In a recent report, Amnesty International described how the Sri Lankan government, after inflicting severe hardship that violated people’s economic and social rights, also trampled on civil and political rights. In some instances where acts such as arson occurred, evidence pointed to the police or their associates as perpetrators. “The crisis in Sri Lanka is a prime example of the interdependence and interrelatedness between economic and social rights and civil-political rights, and as such, human rights must be at the heart of discussions on Sri Lanka’s economic future,” said the report.

Children and young people have been among those affected by the repression. “UNICEF is concerned with reports of violence during protests involving children. All actors must guarantee the right to peaceful assembly and freedom of expression, including for children,” according to a statement by the Sri Lanka office of the United Nations International Children’s Emergency Fund (UNICEF). In addition, the Child Protection Alliance wrote to the United Nations Resident Coordinator in Sri Lanka, Hanaa Singer-Hamdy, on “disturbing scenes of children injured by tear gas used to disperse unarmed protestors.”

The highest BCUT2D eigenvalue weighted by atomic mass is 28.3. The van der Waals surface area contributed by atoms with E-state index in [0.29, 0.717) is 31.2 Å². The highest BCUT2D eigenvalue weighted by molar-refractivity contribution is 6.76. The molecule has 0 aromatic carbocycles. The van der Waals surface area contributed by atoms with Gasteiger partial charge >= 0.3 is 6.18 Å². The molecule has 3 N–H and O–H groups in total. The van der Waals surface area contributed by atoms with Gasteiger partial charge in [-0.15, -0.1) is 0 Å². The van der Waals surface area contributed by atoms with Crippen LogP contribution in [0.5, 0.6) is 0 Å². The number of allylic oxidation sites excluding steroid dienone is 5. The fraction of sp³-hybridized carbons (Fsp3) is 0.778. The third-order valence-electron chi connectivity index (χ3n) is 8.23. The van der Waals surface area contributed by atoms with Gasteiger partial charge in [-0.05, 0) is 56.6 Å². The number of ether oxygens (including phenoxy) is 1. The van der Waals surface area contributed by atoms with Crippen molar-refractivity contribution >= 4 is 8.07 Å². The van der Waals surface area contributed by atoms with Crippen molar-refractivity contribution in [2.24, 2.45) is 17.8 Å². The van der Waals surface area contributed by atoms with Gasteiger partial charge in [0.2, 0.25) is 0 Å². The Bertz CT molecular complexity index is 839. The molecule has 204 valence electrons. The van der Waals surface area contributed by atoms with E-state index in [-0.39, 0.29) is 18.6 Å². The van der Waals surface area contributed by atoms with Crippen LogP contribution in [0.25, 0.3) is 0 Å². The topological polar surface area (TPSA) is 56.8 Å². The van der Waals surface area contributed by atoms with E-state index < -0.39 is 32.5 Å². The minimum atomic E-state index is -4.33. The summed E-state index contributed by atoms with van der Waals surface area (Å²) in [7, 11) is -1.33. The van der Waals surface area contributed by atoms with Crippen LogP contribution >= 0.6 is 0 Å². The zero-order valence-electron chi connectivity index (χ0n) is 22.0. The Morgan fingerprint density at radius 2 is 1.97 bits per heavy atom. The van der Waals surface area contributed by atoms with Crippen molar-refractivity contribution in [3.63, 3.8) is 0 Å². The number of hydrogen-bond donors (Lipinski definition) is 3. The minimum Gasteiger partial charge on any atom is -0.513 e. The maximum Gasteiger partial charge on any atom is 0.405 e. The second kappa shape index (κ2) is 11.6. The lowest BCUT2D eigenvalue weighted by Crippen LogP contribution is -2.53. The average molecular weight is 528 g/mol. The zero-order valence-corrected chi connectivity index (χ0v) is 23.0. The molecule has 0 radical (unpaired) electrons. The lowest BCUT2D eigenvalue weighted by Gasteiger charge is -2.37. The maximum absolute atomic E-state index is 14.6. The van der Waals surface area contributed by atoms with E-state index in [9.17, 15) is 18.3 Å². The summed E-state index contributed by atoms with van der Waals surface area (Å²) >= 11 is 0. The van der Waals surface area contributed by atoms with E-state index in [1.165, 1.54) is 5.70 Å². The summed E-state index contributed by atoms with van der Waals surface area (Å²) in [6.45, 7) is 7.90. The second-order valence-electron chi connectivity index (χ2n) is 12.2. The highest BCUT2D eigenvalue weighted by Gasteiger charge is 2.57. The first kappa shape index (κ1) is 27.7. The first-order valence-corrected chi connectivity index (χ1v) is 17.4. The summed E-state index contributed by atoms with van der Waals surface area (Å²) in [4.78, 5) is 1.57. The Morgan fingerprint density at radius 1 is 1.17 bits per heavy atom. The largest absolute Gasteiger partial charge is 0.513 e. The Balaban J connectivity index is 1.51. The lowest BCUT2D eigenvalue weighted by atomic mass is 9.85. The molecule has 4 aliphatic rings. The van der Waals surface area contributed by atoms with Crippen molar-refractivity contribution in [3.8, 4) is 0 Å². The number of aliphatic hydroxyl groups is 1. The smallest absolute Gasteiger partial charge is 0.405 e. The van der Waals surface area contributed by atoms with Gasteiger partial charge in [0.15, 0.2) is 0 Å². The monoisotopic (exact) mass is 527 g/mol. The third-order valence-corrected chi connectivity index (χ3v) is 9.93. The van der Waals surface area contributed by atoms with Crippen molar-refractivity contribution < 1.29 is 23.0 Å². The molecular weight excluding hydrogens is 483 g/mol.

However, the president’s response has been to take an even harder line. He now has access to sweeping powers including arresting and detaining critics, entering and searching premises, seizing property, overriding the law and using the armed forces alongside police to enforce his rule.

The reaction has been overwhelmingly negative. The Bar Association of Sri Lanka (BASL) argued that “a declaration of a state of emergency is not the answer to the present situation in the country, including the spate of public protests and strikes which have occurred,” and that this “must not be used to stifle peaceful protests and dissent or to make arbitrary arrests and detentions.” It called on the president to revoke the decision “and to ensure that the fundamental rights of the people such as the freedom of expression including the freedom of speech and publication and the freedom of peaceful assembly.”

“We urge the government to explain to the public the reasons for this proclamation since protests have been largely peaceful and within the ambit of normal police operations,” the Human Rights Commission of Sri Lanka said in a statement.